"Children must be supported in developing their understanding of Mathematics in a broad range of contexts in which they can explore enjoy, learn, practice and talk about their developing understanding. They must be provided with opportunities to practice and extend their skills in these areas and to gain confidence and competence in their use."

How we can work together

Encourage counting and recognizing numbers.
Encourage practical problem solving.
Encourage language such as greater, smaller, heavier, lighter, mare and less.
Encourage language to describe position, shape and size of solids and flat shapes

Understanding of the world-educational programme.

"Children must be supported in developing the knowledge, skills and understanding that help them to make sense of the world. Their learning must be supported through offering opportunities for them to use a range of tools safely, encounter creatures, people, plants and objects in their natural environments and in real- life situations; undertake practical 'experiments': and work with a range of materials."

How we can work together

Encourage about how the choices children make affect other people and the environment
Encourage them to think out how and why  rules are made
Encourage building and construction of appropriate resources to shape join materials they are using.
Encourage information and communication technology to support their learning

Expressive art and design-educational programme

"Children's development must be extended by the provision of support for their curiosity, exploration and play. They must be provided with opportunities to explore and share their thoughts, ideas and feelings through a variety of art music, movement dance, imaginative and role play activities, mathematics and design technology"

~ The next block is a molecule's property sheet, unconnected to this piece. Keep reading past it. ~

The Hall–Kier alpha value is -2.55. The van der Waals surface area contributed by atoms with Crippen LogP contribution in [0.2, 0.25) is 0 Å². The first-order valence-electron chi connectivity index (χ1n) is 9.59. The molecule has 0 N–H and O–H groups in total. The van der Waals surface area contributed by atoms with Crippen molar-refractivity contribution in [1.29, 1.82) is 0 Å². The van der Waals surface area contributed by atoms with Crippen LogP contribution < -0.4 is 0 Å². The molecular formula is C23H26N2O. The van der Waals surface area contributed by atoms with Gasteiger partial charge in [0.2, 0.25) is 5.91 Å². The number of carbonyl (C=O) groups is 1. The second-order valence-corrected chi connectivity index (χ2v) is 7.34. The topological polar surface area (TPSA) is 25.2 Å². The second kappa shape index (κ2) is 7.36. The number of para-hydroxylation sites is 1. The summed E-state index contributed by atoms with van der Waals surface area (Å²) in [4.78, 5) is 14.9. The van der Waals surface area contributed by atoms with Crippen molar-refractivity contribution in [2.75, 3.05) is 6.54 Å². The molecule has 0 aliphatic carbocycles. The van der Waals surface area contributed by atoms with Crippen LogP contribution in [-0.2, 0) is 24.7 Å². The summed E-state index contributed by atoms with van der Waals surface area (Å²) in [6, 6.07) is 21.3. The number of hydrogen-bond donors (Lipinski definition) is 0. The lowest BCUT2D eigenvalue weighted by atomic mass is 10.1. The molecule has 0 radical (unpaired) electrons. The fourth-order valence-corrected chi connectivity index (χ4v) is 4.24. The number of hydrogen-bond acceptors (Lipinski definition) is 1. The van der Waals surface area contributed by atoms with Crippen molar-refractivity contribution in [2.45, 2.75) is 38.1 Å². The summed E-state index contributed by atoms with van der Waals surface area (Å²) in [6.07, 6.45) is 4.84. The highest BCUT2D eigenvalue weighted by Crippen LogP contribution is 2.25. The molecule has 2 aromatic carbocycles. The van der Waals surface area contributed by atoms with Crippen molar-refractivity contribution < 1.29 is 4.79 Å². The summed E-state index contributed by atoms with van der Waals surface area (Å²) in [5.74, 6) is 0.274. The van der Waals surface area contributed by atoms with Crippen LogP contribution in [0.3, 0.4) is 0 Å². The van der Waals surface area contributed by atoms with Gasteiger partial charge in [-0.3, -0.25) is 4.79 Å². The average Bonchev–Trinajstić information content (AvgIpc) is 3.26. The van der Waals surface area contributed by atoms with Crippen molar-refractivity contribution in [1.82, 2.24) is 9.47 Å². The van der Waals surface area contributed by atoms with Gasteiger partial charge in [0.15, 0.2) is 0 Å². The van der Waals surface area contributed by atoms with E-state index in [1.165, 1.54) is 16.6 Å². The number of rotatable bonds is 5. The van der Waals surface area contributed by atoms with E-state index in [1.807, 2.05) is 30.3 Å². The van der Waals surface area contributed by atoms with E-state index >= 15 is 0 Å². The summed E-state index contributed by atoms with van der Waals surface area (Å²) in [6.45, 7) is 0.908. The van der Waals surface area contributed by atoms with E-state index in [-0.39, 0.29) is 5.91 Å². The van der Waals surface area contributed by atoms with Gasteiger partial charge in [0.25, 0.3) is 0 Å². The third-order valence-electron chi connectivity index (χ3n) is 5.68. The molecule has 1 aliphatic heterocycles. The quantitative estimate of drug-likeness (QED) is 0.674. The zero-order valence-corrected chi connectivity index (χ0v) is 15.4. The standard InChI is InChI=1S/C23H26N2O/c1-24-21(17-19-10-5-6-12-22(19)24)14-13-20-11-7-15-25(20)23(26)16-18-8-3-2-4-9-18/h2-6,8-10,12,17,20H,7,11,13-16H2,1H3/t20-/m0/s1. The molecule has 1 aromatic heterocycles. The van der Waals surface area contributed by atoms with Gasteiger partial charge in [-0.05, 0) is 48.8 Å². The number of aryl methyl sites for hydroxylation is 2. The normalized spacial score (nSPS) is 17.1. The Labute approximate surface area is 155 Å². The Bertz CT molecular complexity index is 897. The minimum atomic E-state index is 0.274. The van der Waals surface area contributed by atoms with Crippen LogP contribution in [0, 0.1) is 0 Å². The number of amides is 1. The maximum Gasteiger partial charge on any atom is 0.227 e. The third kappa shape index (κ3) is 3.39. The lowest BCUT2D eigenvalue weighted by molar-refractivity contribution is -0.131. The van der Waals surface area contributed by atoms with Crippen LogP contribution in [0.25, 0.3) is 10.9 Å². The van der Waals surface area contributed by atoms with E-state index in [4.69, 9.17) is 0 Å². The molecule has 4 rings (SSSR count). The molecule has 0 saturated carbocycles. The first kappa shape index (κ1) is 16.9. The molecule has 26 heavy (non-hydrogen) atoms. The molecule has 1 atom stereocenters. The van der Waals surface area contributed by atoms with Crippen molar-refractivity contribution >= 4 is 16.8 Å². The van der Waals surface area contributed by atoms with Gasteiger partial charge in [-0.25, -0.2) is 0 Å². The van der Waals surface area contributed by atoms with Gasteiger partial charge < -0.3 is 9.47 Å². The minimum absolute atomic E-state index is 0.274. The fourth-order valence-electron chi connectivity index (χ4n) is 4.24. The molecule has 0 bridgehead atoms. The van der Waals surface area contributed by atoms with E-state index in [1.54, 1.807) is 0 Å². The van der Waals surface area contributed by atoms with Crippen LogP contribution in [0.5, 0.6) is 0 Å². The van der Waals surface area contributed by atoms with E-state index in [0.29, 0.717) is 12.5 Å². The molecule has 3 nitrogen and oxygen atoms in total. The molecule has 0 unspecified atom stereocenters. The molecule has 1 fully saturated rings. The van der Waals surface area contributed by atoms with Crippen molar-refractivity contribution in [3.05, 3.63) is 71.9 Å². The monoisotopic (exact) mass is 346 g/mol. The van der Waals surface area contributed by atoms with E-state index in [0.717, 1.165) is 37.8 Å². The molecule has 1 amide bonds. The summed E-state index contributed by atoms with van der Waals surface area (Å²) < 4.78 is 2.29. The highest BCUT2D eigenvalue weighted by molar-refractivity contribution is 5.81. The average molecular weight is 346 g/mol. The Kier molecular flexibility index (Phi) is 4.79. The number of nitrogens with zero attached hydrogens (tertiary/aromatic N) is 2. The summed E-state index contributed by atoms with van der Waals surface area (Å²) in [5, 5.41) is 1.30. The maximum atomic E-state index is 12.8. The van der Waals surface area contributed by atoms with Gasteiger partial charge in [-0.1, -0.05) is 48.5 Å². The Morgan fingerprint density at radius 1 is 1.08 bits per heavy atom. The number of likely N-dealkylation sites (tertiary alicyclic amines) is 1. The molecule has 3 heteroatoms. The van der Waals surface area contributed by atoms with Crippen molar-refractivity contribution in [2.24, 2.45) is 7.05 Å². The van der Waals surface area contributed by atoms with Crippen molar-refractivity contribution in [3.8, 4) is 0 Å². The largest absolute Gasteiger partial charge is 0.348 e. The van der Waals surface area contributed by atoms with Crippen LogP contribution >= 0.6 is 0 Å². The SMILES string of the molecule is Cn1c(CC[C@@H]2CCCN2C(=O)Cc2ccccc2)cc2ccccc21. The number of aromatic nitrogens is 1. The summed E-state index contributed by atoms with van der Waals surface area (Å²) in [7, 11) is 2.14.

How we can work together

Encourage a response in a variety of ways to what they see, hear, touch, taste and feel, exploring color, texture, shape form and space in three dimensions.
Encouraging communication and imagination in art, design, music dance, imaginative, role play and stories.

Hopefully you as parents and we as practioners should be able to work together in an atmosphere of mutual respect within which our children can have security and confidence.

As promised this is the play dough recipe.

Cooked play dough:
3 cups plain flour
3 cups water
2 cups salt
1 tablespoon cream of tarter
Food colouring

Mix together all the ingredients and cook over a medium heat until the mixture pulls away from the side of the pot and becomes play dough consistency. Knead on a floured surface. Keep in a plastic container

Uncooked play dough
2 cups salt
2 tablespoons cooking oil
3 teaspoons cream of tarter
3 cups boiling water
3 cups plain flour

Mix the first 4 ingredients together in a large bowl. Add more flour if the mixture seems to sticky. Turn out and knead

We will celebrate:

Mother's Day: 15 March 2015
Easter: 5th  and 6th  April 2015

Opening Times

Bridge Lane Nursery is open every weekday (except bank holidays) from 07:00 until 18:30, for 51 weeks per year.

Holidays

Bridge Lane is open during all public and school holidays, and is only closed for one week between Christmas and New Year.

Bridge Lane News

Contact Us

18 Bridge Lane,
Battersea,
London SW11 3AD

020 7978 4457